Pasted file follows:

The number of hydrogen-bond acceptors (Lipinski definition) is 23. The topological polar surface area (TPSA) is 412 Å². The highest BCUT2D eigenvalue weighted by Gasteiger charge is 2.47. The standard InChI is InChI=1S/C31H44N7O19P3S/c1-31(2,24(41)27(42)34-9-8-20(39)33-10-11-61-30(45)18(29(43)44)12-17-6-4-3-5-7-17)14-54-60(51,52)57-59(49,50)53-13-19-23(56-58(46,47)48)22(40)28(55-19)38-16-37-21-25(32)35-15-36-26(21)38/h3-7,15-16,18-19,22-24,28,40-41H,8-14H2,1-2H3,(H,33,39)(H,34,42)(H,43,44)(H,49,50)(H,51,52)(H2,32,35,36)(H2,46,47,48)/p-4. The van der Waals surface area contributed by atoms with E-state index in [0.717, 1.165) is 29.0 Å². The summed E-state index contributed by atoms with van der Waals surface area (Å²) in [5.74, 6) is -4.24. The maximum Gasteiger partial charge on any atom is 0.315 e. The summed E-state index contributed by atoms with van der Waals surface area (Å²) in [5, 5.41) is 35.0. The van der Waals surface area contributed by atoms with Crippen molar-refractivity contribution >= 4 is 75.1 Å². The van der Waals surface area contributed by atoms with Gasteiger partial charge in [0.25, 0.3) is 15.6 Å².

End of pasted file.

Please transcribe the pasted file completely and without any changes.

The number of hydrogen-bond acceptors (Lipinski definition) is 23. The topological polar surface area (TPSA) is 412 Å². The highest BCUT2D eigenvalue weighted by Gasteiger charge is 2.47. The standard InChI is InChI=1S/C31H44N7O19P3S/c1-31(2,24(41)27(42)34-9-8-20(39)33-10-11-61-30(45)18(29(43)44)12-17-6-4-3-5-7-17)14-54-60(51,52)57-59(49,50)53-13-19-23(56-58(46,47)48)22(40)28(55-19)38-16-37-21-25(32)35-15-36-26(21)38/h3-7,15-16,18-19,22-24,28,40-41H,8-14H2,1-2H3,(H,33,39)(H,34,42)(H,43,44)(H,49,50)(H,51,52)(H2,32,35,36)(H2,46,47,48)/p-4. The van der Waals surface area contributed by atoms with E-state index in [0.717, 1.165) is 29.0 Å². The summed E-state index contributed by atoms with van der Waals surface area (Å²) in [5.74, 6) is -4.24. The maximum Gasteiger partial charge on any atom is 0.315 e. The summed E-state index contributed by atoms with van der Waals surface area (Å²) in [5, 5.41) is 35.0. The van der Waals surface area contributed by atoms with Crippen molar-refractivity contribution >= 4 is 75.1 Å². The van der Waals surface area contributed by atoms with Gasteiger partial charge in [0.25, 0.3) is 15.6 Å².